THE ROLE OF STRUCTURAL INFORMATION IN THE RESOLUTION OF LONG-DISTANCE DEPENDENCIES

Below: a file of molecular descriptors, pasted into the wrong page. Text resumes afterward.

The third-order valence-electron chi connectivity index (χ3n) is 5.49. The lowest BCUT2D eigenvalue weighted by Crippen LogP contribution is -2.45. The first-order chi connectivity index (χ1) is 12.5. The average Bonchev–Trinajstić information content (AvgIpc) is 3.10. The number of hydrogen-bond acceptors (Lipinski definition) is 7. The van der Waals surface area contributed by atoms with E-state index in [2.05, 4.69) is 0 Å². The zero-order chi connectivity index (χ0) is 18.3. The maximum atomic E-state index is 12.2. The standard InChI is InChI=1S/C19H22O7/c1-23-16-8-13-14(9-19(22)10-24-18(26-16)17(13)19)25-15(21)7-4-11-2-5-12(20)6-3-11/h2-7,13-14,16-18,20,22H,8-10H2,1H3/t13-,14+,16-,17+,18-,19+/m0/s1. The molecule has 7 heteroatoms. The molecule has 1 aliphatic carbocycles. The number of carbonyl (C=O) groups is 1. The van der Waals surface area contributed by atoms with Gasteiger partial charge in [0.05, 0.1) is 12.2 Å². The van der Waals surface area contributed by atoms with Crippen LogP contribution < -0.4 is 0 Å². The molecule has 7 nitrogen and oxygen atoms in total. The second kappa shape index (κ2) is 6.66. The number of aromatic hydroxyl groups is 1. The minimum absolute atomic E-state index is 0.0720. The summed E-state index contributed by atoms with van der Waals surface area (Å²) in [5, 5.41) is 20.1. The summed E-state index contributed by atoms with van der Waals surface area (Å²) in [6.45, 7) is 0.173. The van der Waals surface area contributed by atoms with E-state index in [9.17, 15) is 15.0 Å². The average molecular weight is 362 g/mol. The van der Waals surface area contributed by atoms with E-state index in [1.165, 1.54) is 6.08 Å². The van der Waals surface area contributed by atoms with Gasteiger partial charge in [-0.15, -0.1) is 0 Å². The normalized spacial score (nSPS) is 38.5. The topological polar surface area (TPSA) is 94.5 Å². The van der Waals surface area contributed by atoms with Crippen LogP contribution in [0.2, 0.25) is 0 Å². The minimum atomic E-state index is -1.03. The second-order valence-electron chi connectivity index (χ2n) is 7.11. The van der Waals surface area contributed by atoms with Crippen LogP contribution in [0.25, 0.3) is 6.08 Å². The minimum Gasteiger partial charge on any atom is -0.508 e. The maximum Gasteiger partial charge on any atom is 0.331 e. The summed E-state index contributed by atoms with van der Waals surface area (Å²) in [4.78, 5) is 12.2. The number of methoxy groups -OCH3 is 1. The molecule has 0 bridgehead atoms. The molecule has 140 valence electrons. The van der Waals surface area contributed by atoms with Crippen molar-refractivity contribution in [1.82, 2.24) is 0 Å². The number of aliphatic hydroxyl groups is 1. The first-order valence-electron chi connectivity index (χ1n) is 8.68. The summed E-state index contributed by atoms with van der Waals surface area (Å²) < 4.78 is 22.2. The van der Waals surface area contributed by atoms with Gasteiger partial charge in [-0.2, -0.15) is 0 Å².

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The main question that this thesis addresses is: in what way does structural information enter into the processing of long-distance dependencies? Does it constrain the computations, and if so, to what degree? Available experimental evidence suggests that sometimes structurally illicit but otherwise suitable constituents are accessed during dependency resolution. Subject-verb agreement is a prime example (Wagers et al., 2009; Dillon et al., 2013), and similar effects were reported for negative polarity items (NPIs) licensing (Vasishth et al., 2008) and reflexive pronouns resolution (Parker and Phillips, 2017; Sloggett, 2017). Prima facie this evidence suggests that structural information fails to perfectly constrain real-time language processing to be in line with grammatical constraints. This conclusion would fall neatly in line with an assumption that human sentence processing relies on cue-based memory (e.g McElree et al., 2003; Lewis and Vasishth, 2005; Van Dyke and Johns, 2012; Wagers et al., 2009, a.m.o.), the key property of which is the fragility of memory search, which can return irrelevant results if they look similar enough to the relevant ones. The attractiveness of such an approach lies in its parsimony: there is independent evidence that general purpose working memory is cue-based (Jonides et al., 2008), so we do not need to postulate any language specific mechanisms. Additionally, the processing of multiple linguistic dependencies can be analyzed within the same theoretical framework. Cue-based approach has also been argued to be the best one in terms of its empirical coverage: some of the experimental evidence was assumed to only be explainable within it (the absence of ungrammaticality illusions in subject-verb agreement is the main example, to which we will return in more detail later). However, recently several other approaches have been suggested which would be able to ac- count for these cases (Eberhard et al., 2005; Xiang et al., 2013; Sloggett, 2017; Hammerly et al., draft.april.2018). These approaches usually assume separate processing mechanisms for different linguistic dependencies, and thus lose the parsimonious attractiveness of cue-based memory models. They also take a different stance on the role of structural information in real-time language processing, assuming that structural cues do accurately guide the dependency resolution. A priori there is no reason why they could not turn out to be true. But given the theoretical attractiveness of cue-based models in which structural information does not categorically restrain processing, it is important to critically evaluate these recent claims. In this thesis, we focus on reflexive pronouns and on the novel pattern reported in Parker and Phillips (2017) and Sloggett (2017): the finding that reflexive pronouns are sensitive to the properties of structurally inaccessible antecedents in some specific conditions (interference effect). The two works report consistent findings, but the accounts they give take opposite perspectives on the role of structural information in reflexive resolution. Our aim in this thesis is to assess the reliability of these findings and to experimentally investigate cases which would hopefully provide clearer evidence on how the structure guides reflexives processing. To this aim, we conduct two direct replications of Parker and Phillips (2017) and four novel experiments further investigating the properties of the interference effect. None of the six experiments provided strong statistical support for the previous findings. After ruling out several possible confounds and analyzing numerical patterns (which go in the expected direction and are consistent with previous results), we conclude that interference effect is likely real, but may be less strong than the previous studies would lead to believe. These results can be used for setting more realistic expectations for future studies regarding the size of the effect and statistical power necessary to detect it. With respect to our main goal of distinguishing between cue-based and alternative accounts of the interference effect, we tentatively conclude that cue-based approaches are preferred; however, one has to assume that some structural features are able to categorically rule out illicit antecedents. Further highly powered studies are necessary to verify and confirm these conclusions.